spotted lanternfly

Penn State asks visitors to help 'stop the spread' of spotted lanternfly

Friday, August 16, 2019

The start of the academic year and football season brings thousands of students, families and fans to University Park, and Penn State wants to make sure those visitors are not chauffeuring a certain unwanted guest - the spotted lanternfly, a destructive insect that is threatening the agricultural, timber and ornamental industries in southeastern Pennsylvania.

So far, the insect has been contained to a quarantine zone consisting of 14 counties -- Berks, Bucks, Carbon, Chester, Dauphin, Delaware, Lancaster, Lebanon, Lehigh, Monroe, Montgomery, Northampton, Philadelphia and Schuylkill -- and those on the frontlines of combating the pest want to keep it that way.

Penn State is asking visitors, especially those coming from southeastern Pennsylvania, to take the following precautions before traveling:

- Walk around your vehicle and check closely for any spotted lanternfly adults and/or nymphs; particularly check the windshield wiper area, bumpers and wheel wells. In fall and winter, also look for egg masses, which have the appearance of mud splatters. On RVs, check the roofs as well.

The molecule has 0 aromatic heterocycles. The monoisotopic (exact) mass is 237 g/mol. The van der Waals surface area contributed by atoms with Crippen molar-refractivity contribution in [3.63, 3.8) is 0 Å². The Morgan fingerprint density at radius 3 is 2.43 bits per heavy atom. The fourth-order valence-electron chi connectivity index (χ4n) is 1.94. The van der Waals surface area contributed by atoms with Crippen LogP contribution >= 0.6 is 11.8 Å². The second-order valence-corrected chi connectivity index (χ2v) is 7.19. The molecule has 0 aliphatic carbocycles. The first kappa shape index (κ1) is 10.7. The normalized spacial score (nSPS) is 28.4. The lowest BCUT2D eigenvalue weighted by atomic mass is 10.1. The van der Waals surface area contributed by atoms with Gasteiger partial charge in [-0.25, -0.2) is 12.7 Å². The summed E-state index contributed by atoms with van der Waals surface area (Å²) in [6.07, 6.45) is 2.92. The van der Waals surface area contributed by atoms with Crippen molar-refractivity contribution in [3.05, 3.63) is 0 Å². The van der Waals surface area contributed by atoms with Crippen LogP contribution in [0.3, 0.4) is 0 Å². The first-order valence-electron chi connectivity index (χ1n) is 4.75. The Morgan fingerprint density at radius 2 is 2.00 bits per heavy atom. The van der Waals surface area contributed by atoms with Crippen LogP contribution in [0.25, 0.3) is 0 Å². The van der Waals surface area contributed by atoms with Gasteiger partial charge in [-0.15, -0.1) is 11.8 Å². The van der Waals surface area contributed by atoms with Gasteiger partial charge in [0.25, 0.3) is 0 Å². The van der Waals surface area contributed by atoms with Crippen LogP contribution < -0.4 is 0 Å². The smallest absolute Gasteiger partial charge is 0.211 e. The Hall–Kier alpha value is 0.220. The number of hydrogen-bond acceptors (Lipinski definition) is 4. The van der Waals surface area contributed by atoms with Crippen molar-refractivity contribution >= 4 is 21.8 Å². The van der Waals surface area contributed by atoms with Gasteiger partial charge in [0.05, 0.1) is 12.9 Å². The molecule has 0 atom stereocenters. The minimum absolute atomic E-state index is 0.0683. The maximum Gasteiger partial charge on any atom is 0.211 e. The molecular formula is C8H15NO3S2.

- Check any piece of equipment or item that you will be transporting that has been outdoors in the quarantine area -- such as grills, tents, tables or yard games.
- Do not park your RV or other vehicles under trees in the quarantine zone. Always keep your windows up. 
- Check yourself before getting into any vehicle to make sure there are no spotted lanternfly nymphs or adults on you.

"With the influx of visitors to campus this time of the year, we are concerned that they may unknowingly spread the insect during their travels," said Heather Leach, Penn State's spotted lanternfly extension associate. "Keeping the spotted lanternfly from invading other parts of the state and beyond is imperative while we work toward developing long-term management and control solutions. Citizens play an important role in helping to stop the spread of this pest."

For more information about the spotted lanternfly, visit the Penn State Extension website.